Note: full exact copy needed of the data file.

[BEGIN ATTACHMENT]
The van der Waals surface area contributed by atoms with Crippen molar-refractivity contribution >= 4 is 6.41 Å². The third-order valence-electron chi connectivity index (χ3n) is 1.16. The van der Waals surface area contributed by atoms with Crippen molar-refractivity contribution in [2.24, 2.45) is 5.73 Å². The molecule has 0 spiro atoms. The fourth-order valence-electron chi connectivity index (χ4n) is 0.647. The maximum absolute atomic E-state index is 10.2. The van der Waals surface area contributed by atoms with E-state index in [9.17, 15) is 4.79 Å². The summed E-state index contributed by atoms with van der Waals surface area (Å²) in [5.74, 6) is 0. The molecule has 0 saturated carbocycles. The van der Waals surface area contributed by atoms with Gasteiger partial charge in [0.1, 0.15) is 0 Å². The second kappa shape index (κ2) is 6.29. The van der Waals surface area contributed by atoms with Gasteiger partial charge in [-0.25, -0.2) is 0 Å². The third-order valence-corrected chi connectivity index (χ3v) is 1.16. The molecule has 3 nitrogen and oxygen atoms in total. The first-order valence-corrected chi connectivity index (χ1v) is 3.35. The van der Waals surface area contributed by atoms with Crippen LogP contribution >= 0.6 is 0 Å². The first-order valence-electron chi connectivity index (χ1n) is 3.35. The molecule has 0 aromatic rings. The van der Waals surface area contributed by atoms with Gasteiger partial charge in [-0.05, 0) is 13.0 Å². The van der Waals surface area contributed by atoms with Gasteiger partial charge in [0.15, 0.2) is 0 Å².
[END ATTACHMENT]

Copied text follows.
The van der Waals surface area contributed by atoms with Crippen molar-refractivity contribution >= 4 is 6.41 Å². The third-order valence-electron chi connectivity index (χ3n) is 1.16. The van der Waals surface area contributed by atoms with Crippen molar-refractivity contribution in [2.24, 2.45) is 5.73 Å². The molecule has 0 spiro atoms. The fourth-order valence-electron chi connectivity index (χ4n) is 0.647. The maximum absolute atomic E-state index is 10.2. The van der Waals surface area contributed by atoms with E-state index in [9.17, 15) is 4.79 Å². The summed E-state index contributed by atoms with van der Waals surface area (Å²) in [5.74, 6) is 0. The molecule has 0 saturated carbocycles. The van der Waals surface area contributed by atoms with Gasteiger partial charge in [0.1, 0.15) is 0 Å². The second kappa shape index (κ2) is 6.29. The van der Waals surface area contributed by atoms with Gasteiger partial charge in [-0.25, -0.2) is 0 Å². The third-order valence-corrected chi connectivity index (χ3v) is 1.16. The molecule has 3 nitrogen and oxygen atoms in total. The first-order valence-corrected chi connectivity index (χ1v) is 3.35. The van der Waals surface area contributed by atoms with Crippen LogP contribution >= 0.6 is 0 Å². The first-order valence-electron chi connectivity index (χ1n) is 3.35. The molecule has 0 aromatic rings. The van der Waals surface area contributed by atoms with Gasteiger partial charge in [-0.05, 0) is 13.0 Å². The van der Waals surface area contributed by atoms with Gasteiger partial charge in [0.15, 0.2) is 0 Å².